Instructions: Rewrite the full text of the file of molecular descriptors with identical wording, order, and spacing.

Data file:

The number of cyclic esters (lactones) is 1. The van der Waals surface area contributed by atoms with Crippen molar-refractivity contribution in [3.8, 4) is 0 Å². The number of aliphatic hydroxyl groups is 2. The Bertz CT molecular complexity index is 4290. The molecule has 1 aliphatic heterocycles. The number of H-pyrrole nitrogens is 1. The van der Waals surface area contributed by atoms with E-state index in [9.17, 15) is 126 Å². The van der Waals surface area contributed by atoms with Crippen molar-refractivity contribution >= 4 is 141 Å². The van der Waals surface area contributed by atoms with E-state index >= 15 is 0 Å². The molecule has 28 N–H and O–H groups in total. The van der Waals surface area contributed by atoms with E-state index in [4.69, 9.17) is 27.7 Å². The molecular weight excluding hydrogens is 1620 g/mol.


The number of cyclic esters (lactones) is 1. The van der Waals surface area contributed by atoms with Crippen molar-refractivity contribution in [3.8, 4) is 0 Å². The number of aliphatic hydroxyl groups is 2. The Bertz CT molecular complexity index is 4290. The molecule has 1 aliphatic heterocycles. The number of H-pyrrole nitrogens is 1. The van der Waals surface area contributed by atoms with E-state index in [9.17, 15) is 126 Å². The van der Waals surface area contributed by atoms with Crippen molar-refractivity contribution >= 4 is 141 Å². The van der Waals surface area contributed by atoms with E-state index >= 15 is 0 Å². The molecule has 28 N–H and O–H groups in total. The van der Waals surface area contributed by atoms with E-state index in [4.69, 9.17) is 27.7 Å². The molecular weight excluding hydrogens is 1620 g/mol.